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Notes From The Coast

Dave Weckl: On Time

By Published: December 19, 2012
DW : I was six or seven. Guitar, it didn't last long.

AAJ : When did you start on drums?

DW : Right after that at seven or eight years of age I started with box lids and pan lids from my mother's cookware, which you can imagine didn't go over to well. So my parents got me a cheap drum set to beat on, which got set up in my dad's TV work room, and eventually moved to the living room. Yes, the living room, which is where they stayed set up for years. I played with my dad on occasion, and had behind me the huge turn table/stereo system that I could crank loud enough to play to records.

AAJ : Can you outline the progression of your skills on the drums?

DW : Not completely, that would take me quite a while because it's been so much study and practice over the years, that to retrace it all would be monumental. Let's just say that I had a burning desire to learn, and I constantly listened and copied who and what I liked. And I spent a hell of a lot of time practicing, and playing with other musicians from a very early age. I always strived to be very versatile, to try and have a grasp on different styles, sounds and textures, and be able to fit in to different musical situations appropriately.

I also went through a few great teachers when I was young (Bob Matheny and Joe Buerger) in St Louis MO that helped to mold me into the player I am today. During high school I practiced a lot, listened a lot, and the same in my early college years. On the east coast in College (Univ. of Bridgeport CT), with drum teachers Ed Soph and Randy Jones, and then privately with the late Gary Chester, which was some of the most profound study of my life. I was then on the road with no private study for probably 10-12 years until I started to see Freddie Gruber, which was life-changing for me, as far as how I approached playing the drums, and still, for the most part, the approach I use today.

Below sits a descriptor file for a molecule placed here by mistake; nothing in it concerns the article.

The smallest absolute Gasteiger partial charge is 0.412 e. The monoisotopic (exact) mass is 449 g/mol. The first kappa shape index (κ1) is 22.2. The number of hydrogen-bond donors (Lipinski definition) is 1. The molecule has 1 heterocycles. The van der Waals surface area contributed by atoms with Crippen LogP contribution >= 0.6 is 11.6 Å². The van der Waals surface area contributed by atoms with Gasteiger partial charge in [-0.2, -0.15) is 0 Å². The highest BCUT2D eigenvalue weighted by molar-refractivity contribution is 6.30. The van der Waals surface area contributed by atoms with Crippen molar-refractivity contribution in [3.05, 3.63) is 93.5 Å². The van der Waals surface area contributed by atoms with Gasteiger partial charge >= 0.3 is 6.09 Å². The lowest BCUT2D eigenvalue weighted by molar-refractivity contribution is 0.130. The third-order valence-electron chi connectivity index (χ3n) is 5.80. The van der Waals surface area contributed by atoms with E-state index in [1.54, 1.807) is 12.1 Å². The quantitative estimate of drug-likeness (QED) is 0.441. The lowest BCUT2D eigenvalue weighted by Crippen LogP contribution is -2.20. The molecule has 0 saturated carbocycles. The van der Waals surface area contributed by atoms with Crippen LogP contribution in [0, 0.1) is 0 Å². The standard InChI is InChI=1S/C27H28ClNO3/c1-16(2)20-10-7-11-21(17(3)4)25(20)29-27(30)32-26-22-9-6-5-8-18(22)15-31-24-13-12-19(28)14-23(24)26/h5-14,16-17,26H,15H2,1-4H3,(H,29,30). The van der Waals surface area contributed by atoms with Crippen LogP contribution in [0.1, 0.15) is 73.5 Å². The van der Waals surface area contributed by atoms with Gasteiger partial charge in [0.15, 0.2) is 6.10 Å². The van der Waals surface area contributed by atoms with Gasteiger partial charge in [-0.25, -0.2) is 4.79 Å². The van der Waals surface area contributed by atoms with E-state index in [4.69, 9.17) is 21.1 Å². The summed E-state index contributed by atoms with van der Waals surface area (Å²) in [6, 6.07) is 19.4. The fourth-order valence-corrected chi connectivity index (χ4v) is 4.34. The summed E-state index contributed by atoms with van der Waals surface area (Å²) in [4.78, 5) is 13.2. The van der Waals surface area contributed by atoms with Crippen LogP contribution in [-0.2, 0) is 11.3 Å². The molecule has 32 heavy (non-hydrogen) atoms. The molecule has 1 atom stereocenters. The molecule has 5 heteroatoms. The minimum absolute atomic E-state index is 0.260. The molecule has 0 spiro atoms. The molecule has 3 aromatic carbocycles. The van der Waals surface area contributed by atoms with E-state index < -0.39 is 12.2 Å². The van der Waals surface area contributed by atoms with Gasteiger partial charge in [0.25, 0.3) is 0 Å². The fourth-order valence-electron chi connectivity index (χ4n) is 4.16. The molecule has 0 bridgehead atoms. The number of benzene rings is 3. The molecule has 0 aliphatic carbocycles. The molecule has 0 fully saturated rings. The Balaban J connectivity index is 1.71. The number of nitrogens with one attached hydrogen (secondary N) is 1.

AAJ : What was your first big break as an professional musician?

DW : I would have to say when I was playing on the East Coast with a band called Nite Sprite (while in college). We got a gig in New York City at the Breckers' club, called Seventh Ave South.. I invited [drummer] Peter Erksine to come and see the gig (had been in touch with him) and he thought enough of what I was doing to recommend me for a gig he couldn't do. That was with a band called French Toast, which later became [pianist] Michel Camillo's band. Anthony Jackson
Anthony Jackson
Anthony Jackson

bass, electric
was the bass player, and we hit it off great. AJ started to recommend me for everything, including a tour with Simon and Garfunkel in 1983. Paul actually came to a gig I was doing (in that same club a year or two later) and hired me for the summer tour in the States and EU. That was really the beginning of my career on a professional level in NYC. Then, in 1984 I was playing with [guitarist] Bill Connors
Bill Connors
and [bassist] Tom Kennedy
Tom Kennedy
Tom Kennedy
at The Bottom Line in NYC, when Chick Corea came to hear me, after being recommended to do so by [saxophonist] Michael Brecker
Michael Brecker
Michael Brecker
1949 - 2007
sax, tenor
and others. The rest is history, as they say.

AAJ : Do you remember your first paying job as a drummer? How old were you?

DW : Not exactly sure. I'll be safe and say it was when I was 16 and working quite a few nights a week with a pop band while in high school.

AAJ : Was there a specific moment or time in your life when you realized that you had a gift and the skill set and competency to play with the best? When did you know that you could hold your own?

DW : Not sure of that either but I most certainly had made up my mind by the age of 13 that playing drums is what I would do... nothing else. I was also quite a sports fanatic, and played organized baseball and soccer, but quit all that by high school as I realized I didn't have time for both sports and music, and I knew I was better at the drums than baseball I think by the time I was 15 or 16 I was playing well enough to know, or at least think, I could really do this at a high level with the best in the business.

AAJ : How would you describe your playing style and approach to music?

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